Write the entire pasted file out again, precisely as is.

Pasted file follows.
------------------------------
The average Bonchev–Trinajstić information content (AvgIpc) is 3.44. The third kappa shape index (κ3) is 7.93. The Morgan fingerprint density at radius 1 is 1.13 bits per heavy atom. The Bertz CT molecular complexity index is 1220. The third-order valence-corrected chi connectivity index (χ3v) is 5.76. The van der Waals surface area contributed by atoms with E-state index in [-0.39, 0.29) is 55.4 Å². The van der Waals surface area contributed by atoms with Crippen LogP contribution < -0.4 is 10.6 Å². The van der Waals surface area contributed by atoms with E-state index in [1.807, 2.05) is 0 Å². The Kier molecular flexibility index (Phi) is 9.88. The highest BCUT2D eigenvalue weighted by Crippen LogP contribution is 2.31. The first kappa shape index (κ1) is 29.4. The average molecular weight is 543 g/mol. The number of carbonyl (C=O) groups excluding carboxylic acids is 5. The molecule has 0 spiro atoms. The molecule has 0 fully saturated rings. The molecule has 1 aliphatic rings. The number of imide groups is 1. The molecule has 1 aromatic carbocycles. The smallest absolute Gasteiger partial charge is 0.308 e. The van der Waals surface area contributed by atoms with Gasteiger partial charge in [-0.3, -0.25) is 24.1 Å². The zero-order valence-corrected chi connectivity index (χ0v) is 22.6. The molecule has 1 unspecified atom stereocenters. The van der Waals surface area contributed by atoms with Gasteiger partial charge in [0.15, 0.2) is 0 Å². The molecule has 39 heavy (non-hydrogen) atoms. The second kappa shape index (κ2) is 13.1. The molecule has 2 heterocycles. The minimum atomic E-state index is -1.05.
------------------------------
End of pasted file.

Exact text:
The average Bonchev–Trinajstić information content (AvgIpc) is 3.44. The third kappa shape index (κ3) is 7.93. The Morgan fingerprint density at radius 1 is 1.13 bits per heavy atom. The Bertz CT molecular complexity index is 1220. The third-order valence-corrected chi connectivity index (χ3v) is 5.76. The van der Waals surface area contributed by atoms with E-state index in [-0.39, 0.29) is 55.4 Å². The van der Waals surface area contributed by atoms with Crippen LogP contribution < -0.4 is 10.6 Å². The van der Waals surface area contributed by atoms with E-state index in [1.807, 2.05) is 0 Å². The Kier molecular flexibility index (Phi) is 9.88. The highest BCUT2D eigenvalue weighted by Crippen LogP contribution is 2.31. The first kappa shape index (κ1) is 29.4. The average molecular weight is 543 g/mol. The number of carbonyl (C=O) groups excluding carboxylic acids is 5. The molecule has 0 spiro atoms. The molecule has 0 fully saturated rings. The molecule has 1 aliphatic rings. The number of imide groups is 1. The molecule has 1 aromatic carbocycles. The smallest absolute Gasteiger partial charge is 0.308 e. The van der Waals surface area contributed by atoms with Gasteiger partial charge in [-0.3, -0.25) is 24.1 Å². The zero-order valence-corrected chi connectivity index (χ0v) is 22.6. The molecule has 1 unspecified atom stereocenters. The van der Waals surface area contributed by atoms with Gasteiger partial charge in [0.15, 0.2) is 0 Å². The molecule has 39 heavy (non-hydrogen) atoms. The second kappa shape index (κ2) is 13.1. The molecule has 2 heterocycles. The minimum atomic E-state index is -1.05.